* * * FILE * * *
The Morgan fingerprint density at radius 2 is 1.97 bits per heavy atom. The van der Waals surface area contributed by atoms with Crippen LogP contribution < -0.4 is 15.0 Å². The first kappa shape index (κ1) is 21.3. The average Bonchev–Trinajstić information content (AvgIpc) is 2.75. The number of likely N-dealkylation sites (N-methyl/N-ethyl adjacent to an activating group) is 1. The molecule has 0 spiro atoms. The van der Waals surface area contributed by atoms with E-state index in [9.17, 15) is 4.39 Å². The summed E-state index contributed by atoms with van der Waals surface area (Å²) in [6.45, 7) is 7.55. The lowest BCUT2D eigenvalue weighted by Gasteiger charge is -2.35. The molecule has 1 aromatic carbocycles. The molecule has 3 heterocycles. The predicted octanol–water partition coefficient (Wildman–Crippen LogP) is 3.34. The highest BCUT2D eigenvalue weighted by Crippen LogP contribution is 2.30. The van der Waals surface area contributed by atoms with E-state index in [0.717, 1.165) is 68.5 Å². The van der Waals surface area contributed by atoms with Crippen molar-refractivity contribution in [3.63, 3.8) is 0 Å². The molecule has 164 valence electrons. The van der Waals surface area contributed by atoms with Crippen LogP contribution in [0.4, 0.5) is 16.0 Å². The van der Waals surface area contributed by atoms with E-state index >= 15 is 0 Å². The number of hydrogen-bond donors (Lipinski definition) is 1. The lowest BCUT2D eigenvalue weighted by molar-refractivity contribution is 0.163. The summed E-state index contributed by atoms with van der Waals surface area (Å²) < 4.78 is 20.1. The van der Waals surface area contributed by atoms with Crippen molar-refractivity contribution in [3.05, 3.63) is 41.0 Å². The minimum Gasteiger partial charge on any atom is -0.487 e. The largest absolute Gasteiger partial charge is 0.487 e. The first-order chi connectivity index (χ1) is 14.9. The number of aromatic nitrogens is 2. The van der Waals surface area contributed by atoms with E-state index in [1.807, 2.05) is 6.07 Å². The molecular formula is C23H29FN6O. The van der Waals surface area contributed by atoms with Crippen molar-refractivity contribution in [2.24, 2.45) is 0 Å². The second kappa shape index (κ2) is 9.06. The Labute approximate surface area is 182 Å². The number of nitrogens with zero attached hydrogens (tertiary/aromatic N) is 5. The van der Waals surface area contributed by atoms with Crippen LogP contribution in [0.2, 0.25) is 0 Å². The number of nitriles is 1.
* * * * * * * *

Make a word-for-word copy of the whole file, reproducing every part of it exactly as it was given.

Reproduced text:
The Morgan fingerprint density at radius 2 is 1.97 bits per heavy atom. The van der Waals surface area contributed by atoms with Crippen LogP contribution < -0.4 is 15.0 Å². The first kappa shape index (κ1) is 21.3. The average Bonchev–Trinajstić information content (AvgIpc) is 2.75. The number of likely N-dealkylation sites (N-methyl/N-ethyl adjacent to an activating group) is 1. The molecule has 0 spiro atoms. The van der Waals surface area contributed by atoms with E-state index in [9.17, 15) is 4.39 Å². The summed E-state index contributed by atoms with van der Waals surface area (Å²) in [6.45, 7) is 7.55. The lowest BCUT2D eigenvalue weighted by Gasteiger charge is -2.35. The molecule has 1 aromatic carbocycles. The molecule has 3 heterocycles. The predicted octanol–water partition coefficient (Wildman–Crippen LogP) is 3.34. The highest BCUT2D eigenvalue weighted by Crippen LogP contribution is 2.30. The van der Waals surface area contributed by atoms with E-state index in [0.717, 1.165) is 68.5 Å². The van der Waals surface area contributed by atoms with Crippen molar-refractivity contribution in [3.63, 3.8) is 0 Å². The molecule has 164 valence electrons. The van der Waals surface area contributed by atoms with Crippen LogP contribution in [0.4, 0.5) is 16.0 Å². The van der Waals surface area contributed by atoms with E-state index >= 15 is 0 Å². The number of hydrogen-bond donors (Lipinski definition) is 1. The lowest BCUT2D eigenvalue weighted by molar-refractivity contribution is 0.163. The summed E-state index contributed by atoms with van der Waals surface area (Å²) < 4.78 is 20.1. The van der Waals surface area contributed by atoms with Crippen molar-refractivity contribution in [3.05, 3.63) is 41.0 Å². The minimum Gasteiger partial charge on any atom is -0.487 e. The largest absolute Gasteiger partial charge is 0.487 e. The first-order chi connectivity index (χ1) is 14.9. The number of aromatic nitrogens is 2. The van der Waals surface area contributed by atoms with E-state index in [1.807, 2.05) is 6.07 Å². The molecular formula is C23H29FN6O. The van der Waals surface area contributed by atoms with Crippen molar-refractivity contribution in [2.24, 2.45) is 0 Å². The second kappa shape index (κ2) is 9.06. The Labute approximate surface area is 182 Å². The number of nitrogens with zero attached hydrogens (tertiary/aromatic N) is 5. The van der Waals surface area contributed by atoms with Crippen LogP contribution in [0.2, 0.25) is 0 Å². The number of nitriles is 1.